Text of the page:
The main research area “Water” at the Department of Geography consists of different natural- and social sciences oriented disciplines of Geography dealing with interdisciplinary approaches to current issues at different scales of space and time. Extreme events like floods or droughts link “Water” with the research area “Risk”.

 

Objectives of the research area “Water” are:

  • Strengthen the links between the research groups within the Department of Geography as well as with other departments, faculties and associated institutes of the University.
  • Initiate joint research projects to develop approaches for dealing with the urgent questions of water availability, allocation and quality.

The research area is supposed to visualize the water related research ongoing in the Department of Geography and the University and strengthen their positions through the use of synergies. More information is available on the homepage of the Department of Geography.

Completed Research Projects

GlobE: WETLANDS IN EAST AFRICA: Reconciling future food production with environmental protection

Logo Wetlands ProjektFood production in East Africa shows stagnating and even declining trends, mainly a consequence of land degradation and climate variability. In contrast, wetlands, with year-round water availability, high resource base quality and the potential to harvest several crops per year present production hotspots in an otherwise degraded landscape. Wetlands cover 40 Mio ha in East Africa with only a small share currently being used. We surmise that these areas may become the bread basket of the region.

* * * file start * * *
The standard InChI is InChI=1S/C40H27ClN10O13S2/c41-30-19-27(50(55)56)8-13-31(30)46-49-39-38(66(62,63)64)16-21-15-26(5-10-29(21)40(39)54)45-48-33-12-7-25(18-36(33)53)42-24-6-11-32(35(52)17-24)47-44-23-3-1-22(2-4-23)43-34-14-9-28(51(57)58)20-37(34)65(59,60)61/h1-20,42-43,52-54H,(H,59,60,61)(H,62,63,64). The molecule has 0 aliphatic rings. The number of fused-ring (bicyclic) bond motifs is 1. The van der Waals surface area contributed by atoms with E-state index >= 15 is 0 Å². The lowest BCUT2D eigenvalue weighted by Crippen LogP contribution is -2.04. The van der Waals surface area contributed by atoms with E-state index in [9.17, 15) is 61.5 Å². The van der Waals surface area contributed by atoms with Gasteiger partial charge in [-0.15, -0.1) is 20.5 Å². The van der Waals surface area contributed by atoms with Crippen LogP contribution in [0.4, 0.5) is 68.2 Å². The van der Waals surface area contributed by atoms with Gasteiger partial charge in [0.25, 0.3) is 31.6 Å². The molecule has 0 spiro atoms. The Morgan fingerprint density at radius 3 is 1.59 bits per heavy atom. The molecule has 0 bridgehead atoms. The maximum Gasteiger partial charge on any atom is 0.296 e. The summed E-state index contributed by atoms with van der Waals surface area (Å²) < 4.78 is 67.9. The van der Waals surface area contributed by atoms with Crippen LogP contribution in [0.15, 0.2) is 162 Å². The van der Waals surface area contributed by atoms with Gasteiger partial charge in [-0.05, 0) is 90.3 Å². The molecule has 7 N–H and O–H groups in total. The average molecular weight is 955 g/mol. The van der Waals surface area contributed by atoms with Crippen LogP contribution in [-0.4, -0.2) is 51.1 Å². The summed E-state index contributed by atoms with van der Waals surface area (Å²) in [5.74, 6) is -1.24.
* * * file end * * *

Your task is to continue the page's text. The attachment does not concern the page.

A consortium from Bonn-Köln-Jülich and African partners will assess the status quo of wetlands’ contribution to food security and the sustainability of current wetland uses along climatic and social gradients.

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WASCAL West African Science Service Center on Climate and Adapted Land Use

logo_wascal.pngWith climate change being one of the most severe challenges to rural Africa in the 21st century, West Africa is facing an urgent need to develop effective adaptation and mitigation measures. 



WASCAL is organized around three principle components:

  • Competence Center
  • Core Research Program
  • Graduate Research Program

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Further Completed Projects

Studying changes of sea level and water storage for coastal regions in West-Africa, using satellite and terrestrial data sets (COAST)